The Prince of Wales stopped off for an ice cream as he paid a visit to the seaside.
Amelia Brucciani, 16, who served the prince, said: “It is massively exciting.”
Her father Paolo added: “This cafe was opened in 1939, the week before the Second World War, by my grandfather.
“We’ve had quite a few famous customers, including Shirley Bassey, but we’ve never served royalty!”
Before his ice cream, Charles visited the neighbouring Winter Gardens where he praised volunteers working to restore the theatre.
As he unveiled a plaque to mark the building’s 125th anniversary, he said: “I’m so glad to have had this all-too-brief opportunity to join you today.
“As somebody who, I’m afraid, has a terrible weakness for trying to rescue heritage buildings of all kinds around this country and elsewhere with varying degrees of success, because you know as well as I do how much of a challenge it is to marshal all the resources and everything else to be able to bring these remarkable places back to life for the sake of local people and for so many valuable uses.
“I do greatly admire people like yourselves who are so passionate that you won’t give up, you manage to battle on and never take no for an answer.”
He was greeted by cheering crowds as he arrived in Morecambe and was handed a box of fishing flies by four-year-old Elizabeth Williams, whose family run the Troutflies UK shop.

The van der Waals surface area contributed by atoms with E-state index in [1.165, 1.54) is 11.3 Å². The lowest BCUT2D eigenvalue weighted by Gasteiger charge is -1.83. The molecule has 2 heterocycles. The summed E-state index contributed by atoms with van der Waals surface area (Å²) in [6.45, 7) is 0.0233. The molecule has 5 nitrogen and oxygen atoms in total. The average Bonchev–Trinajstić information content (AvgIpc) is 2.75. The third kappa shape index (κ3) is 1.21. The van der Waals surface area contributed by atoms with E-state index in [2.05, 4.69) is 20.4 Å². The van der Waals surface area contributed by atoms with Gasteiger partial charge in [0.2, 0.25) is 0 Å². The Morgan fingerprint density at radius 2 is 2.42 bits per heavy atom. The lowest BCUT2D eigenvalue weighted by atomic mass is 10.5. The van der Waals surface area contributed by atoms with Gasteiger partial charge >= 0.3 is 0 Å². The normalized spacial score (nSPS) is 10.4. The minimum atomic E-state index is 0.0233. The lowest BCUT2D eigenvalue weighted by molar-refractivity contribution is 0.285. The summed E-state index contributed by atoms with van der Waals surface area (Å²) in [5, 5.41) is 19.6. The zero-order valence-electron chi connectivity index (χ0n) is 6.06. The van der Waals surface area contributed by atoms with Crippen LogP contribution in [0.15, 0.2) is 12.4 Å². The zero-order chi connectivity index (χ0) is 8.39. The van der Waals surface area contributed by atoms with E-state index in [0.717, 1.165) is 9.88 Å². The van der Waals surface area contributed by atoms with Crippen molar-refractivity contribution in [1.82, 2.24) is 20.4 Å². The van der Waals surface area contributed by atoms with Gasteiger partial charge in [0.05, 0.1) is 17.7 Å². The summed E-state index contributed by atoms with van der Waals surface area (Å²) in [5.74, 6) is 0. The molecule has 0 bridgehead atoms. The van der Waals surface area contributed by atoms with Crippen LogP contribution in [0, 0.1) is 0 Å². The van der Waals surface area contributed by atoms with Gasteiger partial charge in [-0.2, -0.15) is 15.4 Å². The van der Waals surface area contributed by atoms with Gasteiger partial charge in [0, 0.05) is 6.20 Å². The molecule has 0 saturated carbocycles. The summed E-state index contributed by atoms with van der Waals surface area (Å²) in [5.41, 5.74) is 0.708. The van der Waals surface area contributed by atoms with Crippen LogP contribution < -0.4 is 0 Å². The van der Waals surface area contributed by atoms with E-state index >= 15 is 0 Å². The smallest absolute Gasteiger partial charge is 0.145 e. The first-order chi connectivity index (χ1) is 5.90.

Her grandfather Robert Glennon, 58, said: “He does fly fishing so we thought: why not give him a box?
“He said: ‘Let’s hope I can catch something with these.'”
Elizabeth’s mother Annie Williams, 35, added: “She was very excited to meet a real-life prince, although I think she thought he would be more like Prince Eric from Disney.”
Annie Gosling, 60, from Fleetwood, Lancashire, said she and dog Pebbles had been waiting since 9am to see Charles, who arrived shortly after 11.30am.
She said: “I think I’m going to die of excitement. He told me I’ve got a very smart dog.”
Inside the Winter Gardens, Charles also met trustees and volunteers from Morecambe Bay Food Bank, who told him they were supporting 700 families a month with food parcels.
Trustee Joanna Young said: “We’re so honoured by how interested he was.
“We’re very busy and we’re bracing ourselves for this winter.”
Charles went out onto the theatre’s balcony to see the location of the proposed Eden Project North, which is expected to open on Morecambe’s seafront in 2024, subject to funding.
He said he thought the attraction, which it is estimated will inject £200 million a year into the North West economy, would provide “real inspiration” for the town.
He also met founders and staff from LiNa Energy, a Lancaster-based firm working to produce batteries to store renewable energy, and told them the product could be “really game-changing”.
Following his visit to Morecambe, Charles met soldiers from 2nd Battalion The Mercian Regiment and their families at Weeton Barracks, Lancashire, where he thanked them for their work.
He said: “I know we can all rely on you, whatever particular jobs come up around the world.
“The world is becoming a more unstable place every day. There is even greater risk of conflict over scarce resources and with the effects of climate change and everything else, so I am afraid you’re probably going to be needed even more in the future.”
During his visit the prince promoted the regimental mascot, a ram known as Private Derby, to the rank of Lance Corporal.